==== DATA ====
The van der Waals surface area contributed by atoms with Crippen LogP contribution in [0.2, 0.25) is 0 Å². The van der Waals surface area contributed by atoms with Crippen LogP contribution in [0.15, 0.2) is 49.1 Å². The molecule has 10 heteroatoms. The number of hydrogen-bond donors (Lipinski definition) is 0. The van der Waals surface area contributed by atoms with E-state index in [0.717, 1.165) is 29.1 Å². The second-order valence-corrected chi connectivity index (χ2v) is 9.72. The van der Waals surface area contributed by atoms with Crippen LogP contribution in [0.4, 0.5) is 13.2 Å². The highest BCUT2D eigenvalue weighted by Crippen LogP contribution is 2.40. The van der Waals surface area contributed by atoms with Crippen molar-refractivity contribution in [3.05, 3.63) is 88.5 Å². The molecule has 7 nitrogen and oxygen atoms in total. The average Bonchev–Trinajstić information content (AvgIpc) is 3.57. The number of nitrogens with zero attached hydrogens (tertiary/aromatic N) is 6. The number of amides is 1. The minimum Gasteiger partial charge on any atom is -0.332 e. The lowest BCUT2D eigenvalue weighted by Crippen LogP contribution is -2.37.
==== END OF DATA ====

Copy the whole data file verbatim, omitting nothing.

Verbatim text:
The van der Waals surface area contributed by atoms with Crippen LogP contribution in [0.2, 0.25) is 0 Å². The van der Waals surface area contributed by atoms with Crippen LogP contribution in [0.15, 0.2) is 49.1 Å². The molecule has 10 heteroatoms. The number of hydrogen-bond donors (Lipinski definition) is 0. The van der Waals surface area contributed by atoms with E-state index in [0.717, 1.165) is 29.1 Å². The second-order valence-corrected chi connectivity index (χ2v) is 9.72. The van der Waals surface area contributed by atoms with Crippen LogP contribution in [0.4, 0.5) is 13.2 Å². The highest BCUT2D eigenvalue weighted by Crippen LogP contribution is 2.40. The van der Waals surface area contributed by atoms with Crippen molar-refractivity contribution in [3.05, 3.63) is 88.5 Å². The molecule has 7 nitrogen and oxygen atoms in total. The average Bonchev–Trinajstić information content (AvgIpc) is 3.57. The number of nitrogens with zero attached hydrogens (tertiary/aromatic N) is 6. The number of amides is 1. The minimum Gasteiger partial charge on any atom is -0.332 e. The lowest BCUT2D eigenvalue weighted by Crippen LogP contribution is -2.37.